China's Big Four state-owned commercial banks are being included in the government's debt-to-equity pilot scheme. The government is already putting finishing touches on a plan allowing industrial firms to convert debt into equity.
While trying to reduce leverage in its financial system, the Chinese government is being careful not to pull back too sharply from public spending. Activity in China's manufacturing sector unexpectedly expanded at its fastest pace in nearly two years amid a construction boom.
The New York Times also dove into a great Chinese mystery: just who owns Anbang, the firm on a global shopping spree? (Cliff notes: all signs point to those with close ties to the communist regime).
Alphabet Makes Ride-Sharing Entry
The ride-sharing war took a new turn this week: apparently Alphabet (Google) is set to take on Uber with its own carpooling program through popular traffic app Waze (which Alphabet owns). Alphabet, a heavy investor in self-driving car technology, also invested $258 million in Uber back in 2013. Alas there now exists a potential conflict of interest necessitating executive David Drummond's resignation from the Uber board this week.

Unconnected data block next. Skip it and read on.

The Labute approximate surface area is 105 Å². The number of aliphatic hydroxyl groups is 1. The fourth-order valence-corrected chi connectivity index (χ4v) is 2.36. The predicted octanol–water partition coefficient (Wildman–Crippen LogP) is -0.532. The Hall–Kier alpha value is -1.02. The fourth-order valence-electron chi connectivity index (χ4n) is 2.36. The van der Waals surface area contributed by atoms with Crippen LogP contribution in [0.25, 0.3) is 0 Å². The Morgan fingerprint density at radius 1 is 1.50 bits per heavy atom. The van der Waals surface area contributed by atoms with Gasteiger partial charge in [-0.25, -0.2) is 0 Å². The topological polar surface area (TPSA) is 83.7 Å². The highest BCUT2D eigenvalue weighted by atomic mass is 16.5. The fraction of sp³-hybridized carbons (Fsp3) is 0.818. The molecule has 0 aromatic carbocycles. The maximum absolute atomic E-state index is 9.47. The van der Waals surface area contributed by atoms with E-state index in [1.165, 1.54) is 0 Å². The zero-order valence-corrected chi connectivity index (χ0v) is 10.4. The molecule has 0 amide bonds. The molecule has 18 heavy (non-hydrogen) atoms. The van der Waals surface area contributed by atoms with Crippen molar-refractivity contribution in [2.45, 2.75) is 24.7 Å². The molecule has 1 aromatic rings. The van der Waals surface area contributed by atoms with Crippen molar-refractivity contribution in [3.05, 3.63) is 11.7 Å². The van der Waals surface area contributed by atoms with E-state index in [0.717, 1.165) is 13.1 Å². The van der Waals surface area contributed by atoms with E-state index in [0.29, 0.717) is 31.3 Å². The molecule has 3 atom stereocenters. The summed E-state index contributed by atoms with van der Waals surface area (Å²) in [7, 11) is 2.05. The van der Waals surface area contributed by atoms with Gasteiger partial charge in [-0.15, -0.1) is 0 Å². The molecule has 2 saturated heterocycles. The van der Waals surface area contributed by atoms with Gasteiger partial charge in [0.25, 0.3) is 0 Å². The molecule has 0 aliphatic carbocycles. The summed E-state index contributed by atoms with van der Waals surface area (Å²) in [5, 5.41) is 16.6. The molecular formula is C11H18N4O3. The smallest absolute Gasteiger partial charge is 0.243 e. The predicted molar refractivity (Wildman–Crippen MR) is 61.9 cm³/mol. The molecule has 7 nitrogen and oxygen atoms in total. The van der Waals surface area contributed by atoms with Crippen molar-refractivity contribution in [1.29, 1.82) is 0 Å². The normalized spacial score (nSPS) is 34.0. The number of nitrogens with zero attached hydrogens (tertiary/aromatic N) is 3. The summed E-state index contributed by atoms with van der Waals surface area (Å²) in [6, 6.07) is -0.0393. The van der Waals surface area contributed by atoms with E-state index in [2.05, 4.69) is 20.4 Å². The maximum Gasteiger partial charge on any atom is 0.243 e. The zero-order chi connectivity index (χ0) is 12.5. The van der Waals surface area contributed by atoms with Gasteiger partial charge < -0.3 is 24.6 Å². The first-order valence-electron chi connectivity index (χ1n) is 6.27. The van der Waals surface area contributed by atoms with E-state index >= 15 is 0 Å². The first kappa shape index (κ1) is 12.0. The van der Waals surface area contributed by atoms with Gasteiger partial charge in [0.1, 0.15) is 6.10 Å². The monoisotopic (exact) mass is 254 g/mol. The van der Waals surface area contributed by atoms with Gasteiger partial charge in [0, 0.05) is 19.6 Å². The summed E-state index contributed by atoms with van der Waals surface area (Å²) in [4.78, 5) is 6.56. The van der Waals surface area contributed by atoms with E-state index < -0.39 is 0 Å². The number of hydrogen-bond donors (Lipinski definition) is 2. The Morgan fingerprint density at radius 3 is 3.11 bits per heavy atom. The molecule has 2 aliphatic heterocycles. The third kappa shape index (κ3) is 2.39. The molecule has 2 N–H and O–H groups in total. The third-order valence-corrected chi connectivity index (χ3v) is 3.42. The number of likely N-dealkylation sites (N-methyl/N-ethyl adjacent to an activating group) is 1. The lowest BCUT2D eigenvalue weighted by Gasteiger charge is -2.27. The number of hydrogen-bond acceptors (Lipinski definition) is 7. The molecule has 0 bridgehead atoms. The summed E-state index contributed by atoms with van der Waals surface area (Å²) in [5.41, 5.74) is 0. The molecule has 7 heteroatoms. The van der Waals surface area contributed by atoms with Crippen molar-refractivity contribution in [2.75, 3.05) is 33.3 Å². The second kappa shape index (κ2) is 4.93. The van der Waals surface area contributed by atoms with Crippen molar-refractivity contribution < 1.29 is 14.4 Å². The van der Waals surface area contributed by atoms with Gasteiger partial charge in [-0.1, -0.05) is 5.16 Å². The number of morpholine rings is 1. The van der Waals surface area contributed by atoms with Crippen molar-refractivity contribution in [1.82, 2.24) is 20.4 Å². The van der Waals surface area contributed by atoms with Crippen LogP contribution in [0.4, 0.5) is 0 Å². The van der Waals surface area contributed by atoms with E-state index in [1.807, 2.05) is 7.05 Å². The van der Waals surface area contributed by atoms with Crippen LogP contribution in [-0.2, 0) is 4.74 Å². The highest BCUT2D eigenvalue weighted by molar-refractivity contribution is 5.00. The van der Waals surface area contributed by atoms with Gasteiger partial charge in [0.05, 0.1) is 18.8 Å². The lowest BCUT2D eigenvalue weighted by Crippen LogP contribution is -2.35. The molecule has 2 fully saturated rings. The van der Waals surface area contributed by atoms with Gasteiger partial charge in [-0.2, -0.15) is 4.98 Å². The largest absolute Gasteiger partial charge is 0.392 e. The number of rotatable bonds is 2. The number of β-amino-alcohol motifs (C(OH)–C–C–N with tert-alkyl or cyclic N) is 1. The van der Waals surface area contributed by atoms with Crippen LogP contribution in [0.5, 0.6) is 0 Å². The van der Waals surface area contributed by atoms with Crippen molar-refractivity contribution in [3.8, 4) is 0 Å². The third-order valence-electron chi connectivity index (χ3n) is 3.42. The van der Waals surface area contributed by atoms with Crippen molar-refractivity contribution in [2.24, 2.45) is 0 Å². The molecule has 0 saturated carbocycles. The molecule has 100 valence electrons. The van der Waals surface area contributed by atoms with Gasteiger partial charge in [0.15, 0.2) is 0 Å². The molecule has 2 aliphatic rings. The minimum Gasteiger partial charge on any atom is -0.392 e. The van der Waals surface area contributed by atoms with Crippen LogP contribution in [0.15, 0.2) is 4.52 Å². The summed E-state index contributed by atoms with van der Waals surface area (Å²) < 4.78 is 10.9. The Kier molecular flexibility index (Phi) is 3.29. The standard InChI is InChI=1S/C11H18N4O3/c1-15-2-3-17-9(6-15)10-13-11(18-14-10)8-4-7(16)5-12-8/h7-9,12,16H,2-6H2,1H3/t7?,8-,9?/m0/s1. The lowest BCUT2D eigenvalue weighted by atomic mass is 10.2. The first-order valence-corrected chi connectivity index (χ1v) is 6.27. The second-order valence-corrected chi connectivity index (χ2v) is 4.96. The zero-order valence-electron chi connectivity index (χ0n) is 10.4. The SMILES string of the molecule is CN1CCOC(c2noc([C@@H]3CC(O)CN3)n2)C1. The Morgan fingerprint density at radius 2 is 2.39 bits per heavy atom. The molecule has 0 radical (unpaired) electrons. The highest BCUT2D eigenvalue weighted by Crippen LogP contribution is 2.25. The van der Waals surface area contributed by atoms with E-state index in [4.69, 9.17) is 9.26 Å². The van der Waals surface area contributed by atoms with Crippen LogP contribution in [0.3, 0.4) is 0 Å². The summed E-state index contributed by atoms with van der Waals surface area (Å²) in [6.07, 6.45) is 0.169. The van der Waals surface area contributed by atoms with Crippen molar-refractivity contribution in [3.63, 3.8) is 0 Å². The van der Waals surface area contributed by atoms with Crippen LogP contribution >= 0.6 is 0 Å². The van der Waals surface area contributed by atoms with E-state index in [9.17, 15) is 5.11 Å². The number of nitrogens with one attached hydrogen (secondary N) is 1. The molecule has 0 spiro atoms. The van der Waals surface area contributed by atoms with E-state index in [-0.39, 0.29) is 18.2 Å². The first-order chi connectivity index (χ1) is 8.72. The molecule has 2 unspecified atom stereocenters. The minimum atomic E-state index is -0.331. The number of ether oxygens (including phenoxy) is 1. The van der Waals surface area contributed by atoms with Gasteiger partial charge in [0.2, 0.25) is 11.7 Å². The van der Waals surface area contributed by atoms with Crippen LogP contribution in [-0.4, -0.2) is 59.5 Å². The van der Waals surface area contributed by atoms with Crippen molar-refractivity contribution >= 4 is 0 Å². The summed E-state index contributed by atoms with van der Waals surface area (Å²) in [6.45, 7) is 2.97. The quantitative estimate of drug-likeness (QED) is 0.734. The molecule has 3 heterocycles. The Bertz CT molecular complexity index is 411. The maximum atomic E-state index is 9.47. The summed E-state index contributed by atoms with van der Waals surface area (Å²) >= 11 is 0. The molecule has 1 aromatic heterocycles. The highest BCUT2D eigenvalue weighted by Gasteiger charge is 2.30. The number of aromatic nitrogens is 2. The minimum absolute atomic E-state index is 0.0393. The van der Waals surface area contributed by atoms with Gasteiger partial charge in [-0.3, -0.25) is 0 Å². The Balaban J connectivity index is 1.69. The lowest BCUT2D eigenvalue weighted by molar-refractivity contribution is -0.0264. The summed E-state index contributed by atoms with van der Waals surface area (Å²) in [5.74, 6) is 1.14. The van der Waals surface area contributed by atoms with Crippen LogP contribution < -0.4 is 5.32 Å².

Growing incest within ride-sharing is apparently not going unnoticed by regulators. In an ironic twist, Chinese officials have opened an antitrust investigation into Uber's deal to merge its China operations with Didi Chuxing. The commission wants to "protect fair competition in the relevant market and safeguard the interests of consumers and the public." The resulting decision could mean fewer subsidies for drivers and higher costs for users.
Apparently General Motors expressed interest in buying Lyft outright for $6 billion but was rebuffed, while Uber CEO Travis Kalanick confirmed to the Economist he discussed an acquisition with Lyft in 2014 only for negotiations to break down over price. The Verge examined Uber's plan to take over public transit, one small town at a time.
Follow Anthony Scaramucci on Twitter: @Scaramucci